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Daily Aspirin Reduces By 37% Risk Of Fatty Liver Progressing Into Cirrhosis

Discussion in 'Scientific Studies' started by haidut, May 28, 2019.

  1. haidut

    haidut Member

    Mar 18, 2013
    USA / Europe
    Another great study about aspirin. What I particularly like about this study is that one of the authors is calling aspirin "a promising anti-fibrotic strategy for NAFLD". This is the first time I have heard a doctor refer to aspirin as anti-fibrotic chemical. Peat mentioned aspirin as one of the most protective chemicals for liver as early as 1970s in one of his first books. However, up until now mainstream medicine had continued to insist that aspirin is nothing more than a (weak) COX inhibitor. Interestingly, and also consistent with Peat's writings on the topic, the study below states that non-aspirin NSAID drugs did NOT have such anti-fibrotic benefits. Oh the times, they are changin...

    Daily aspirin use reduces risk for fibrosis progression in NAFLD

    ...“Recent experimental data suggest that aspirin is a promising anti-fibrotic strategy for NAFLD,” Tracey G. Simon, MD, from the Massachusetts General Hospital, and colleagues wrote. “Given the growing incidence and burden of NAFLD, understanding the potential antifibrotic benefits of aspirin remains an important unmet need.”

    "...Between 2006 and 2015, the researchers examined 361 adults with NAFLD every 3 months to 12 months for incident advanced fibrosis. Daily aspirin use correlated with lower risk for fibrosis compared with non-regular use (adjusted OR = 0.54; 95% CI, 0.31-0.82). Daily aspirin use also correlated with NASH histologyi including lower risk for prevalent ballooning (aOR = 0.45; 95% CI, 0.23-0.88), lobular inflammation (aOR = 0.85; 95% CI, 0.54-0.98), definite NASH (aOR = 0.68; 95% CI, 0.37-0.89) and advanced fibrosis (aOR = 0.46; 95% CI, 0.22-0.89) compared with non-regular use."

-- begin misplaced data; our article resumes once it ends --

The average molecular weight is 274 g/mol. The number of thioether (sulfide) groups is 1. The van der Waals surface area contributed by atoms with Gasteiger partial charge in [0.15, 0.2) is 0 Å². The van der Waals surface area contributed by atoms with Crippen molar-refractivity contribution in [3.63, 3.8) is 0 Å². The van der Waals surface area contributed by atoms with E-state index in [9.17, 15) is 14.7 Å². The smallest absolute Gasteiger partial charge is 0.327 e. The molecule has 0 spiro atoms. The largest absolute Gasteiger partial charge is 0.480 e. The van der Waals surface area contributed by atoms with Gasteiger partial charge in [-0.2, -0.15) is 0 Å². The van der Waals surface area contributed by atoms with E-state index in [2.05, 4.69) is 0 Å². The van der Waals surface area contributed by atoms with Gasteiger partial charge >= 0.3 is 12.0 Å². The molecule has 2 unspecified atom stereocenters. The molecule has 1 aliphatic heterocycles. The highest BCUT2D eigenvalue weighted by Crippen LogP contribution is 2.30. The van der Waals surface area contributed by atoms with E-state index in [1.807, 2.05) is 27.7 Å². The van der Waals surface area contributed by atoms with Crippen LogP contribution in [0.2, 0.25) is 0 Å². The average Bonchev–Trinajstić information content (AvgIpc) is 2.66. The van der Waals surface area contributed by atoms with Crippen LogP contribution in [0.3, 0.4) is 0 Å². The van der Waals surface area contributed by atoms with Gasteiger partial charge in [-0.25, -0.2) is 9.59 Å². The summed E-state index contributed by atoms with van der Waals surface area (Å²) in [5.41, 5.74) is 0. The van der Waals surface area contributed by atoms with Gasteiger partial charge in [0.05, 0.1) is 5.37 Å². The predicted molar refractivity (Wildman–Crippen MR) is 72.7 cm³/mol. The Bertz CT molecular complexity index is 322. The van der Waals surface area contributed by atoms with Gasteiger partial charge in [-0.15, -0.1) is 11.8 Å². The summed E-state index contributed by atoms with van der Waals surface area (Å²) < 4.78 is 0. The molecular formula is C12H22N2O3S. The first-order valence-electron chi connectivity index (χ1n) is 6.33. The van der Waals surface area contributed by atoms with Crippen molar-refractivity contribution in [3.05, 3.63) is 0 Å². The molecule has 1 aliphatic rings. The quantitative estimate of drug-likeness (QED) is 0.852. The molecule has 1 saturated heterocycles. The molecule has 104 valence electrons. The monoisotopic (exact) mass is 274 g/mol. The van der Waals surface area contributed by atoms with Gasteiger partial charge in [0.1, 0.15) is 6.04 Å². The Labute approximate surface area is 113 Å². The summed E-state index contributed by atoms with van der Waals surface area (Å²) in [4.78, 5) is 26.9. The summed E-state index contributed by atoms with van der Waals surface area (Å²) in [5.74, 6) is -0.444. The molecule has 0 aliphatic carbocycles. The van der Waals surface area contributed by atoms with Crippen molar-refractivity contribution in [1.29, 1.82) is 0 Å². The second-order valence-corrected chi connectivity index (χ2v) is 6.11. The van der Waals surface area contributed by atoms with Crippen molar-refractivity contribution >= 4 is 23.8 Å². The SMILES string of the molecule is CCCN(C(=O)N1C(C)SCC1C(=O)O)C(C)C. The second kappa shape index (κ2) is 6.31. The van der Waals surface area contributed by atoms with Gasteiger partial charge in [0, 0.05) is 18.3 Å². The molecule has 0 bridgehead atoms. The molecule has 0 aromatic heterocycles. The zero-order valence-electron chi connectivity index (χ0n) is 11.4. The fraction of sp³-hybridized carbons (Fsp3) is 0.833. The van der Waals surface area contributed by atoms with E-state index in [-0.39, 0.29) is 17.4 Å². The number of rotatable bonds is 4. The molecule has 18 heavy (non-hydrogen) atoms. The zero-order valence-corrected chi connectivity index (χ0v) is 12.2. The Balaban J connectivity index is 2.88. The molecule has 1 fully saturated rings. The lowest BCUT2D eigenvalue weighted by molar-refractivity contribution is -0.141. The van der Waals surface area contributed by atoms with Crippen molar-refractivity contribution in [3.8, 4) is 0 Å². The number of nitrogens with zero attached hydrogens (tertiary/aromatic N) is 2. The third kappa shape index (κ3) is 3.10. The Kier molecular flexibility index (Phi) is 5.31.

"...Longer duration of pre-enrollment daily aspirin use also correlated with lower risk for prevalent fibrosis (P = .016). Compared with less than 2 years of use, prevalent fibrosis was less common among patients with 2 years to less than 4 years of use (aOR = 0.72; 95% CI, 0.56-0.48) and those with 4 years or more of use (aOR = 0.48; 95% CI, 0.32-0.69). Longitudinal analysis with multivariate analysis showed that the risk for advanced fibrosis was 37% lower among daily aspirin users compared with non-regular users (aHR = 0.63; 95% CI, 0.43-0.85). Simon and colleagues noted that they did not find a significant association between nonaspirin NSAID use and risk for fibrosis progression. “Aspirin uniquely modulates bioactive lipids by stimulating the biosynthesis of proresolving mediators, and inhibiting pro-inflammatory lipids, which in turn may prevent progressive liver damage,” they wrote. “Given the accelerating incidence and mortality of NAFLD, the potential magnitude of benefit from aspirin could be profound.”
  2. dand

    dand Member

    Jul 3, 2014
    It's interesting how many of your posts this week deal with long standing mainstream medical "beliefs" getting challenged. It is encouraging to say the least. I can't help but think this forum is a catalyst, in particular your contributions.
  3. zanolachino

    zanolachino Member

    Apr 25, 2013
    @haidut, I recall older posts of yours speculating that the lipolysis-inhibiting effect of aspirin (and niacinamide) might be counterproductive when trying to reverse fatty liver. May I ask, what is your most current thinking on the pros and cons of using aspirin and niacinamide when fatty liver is unequivocally present?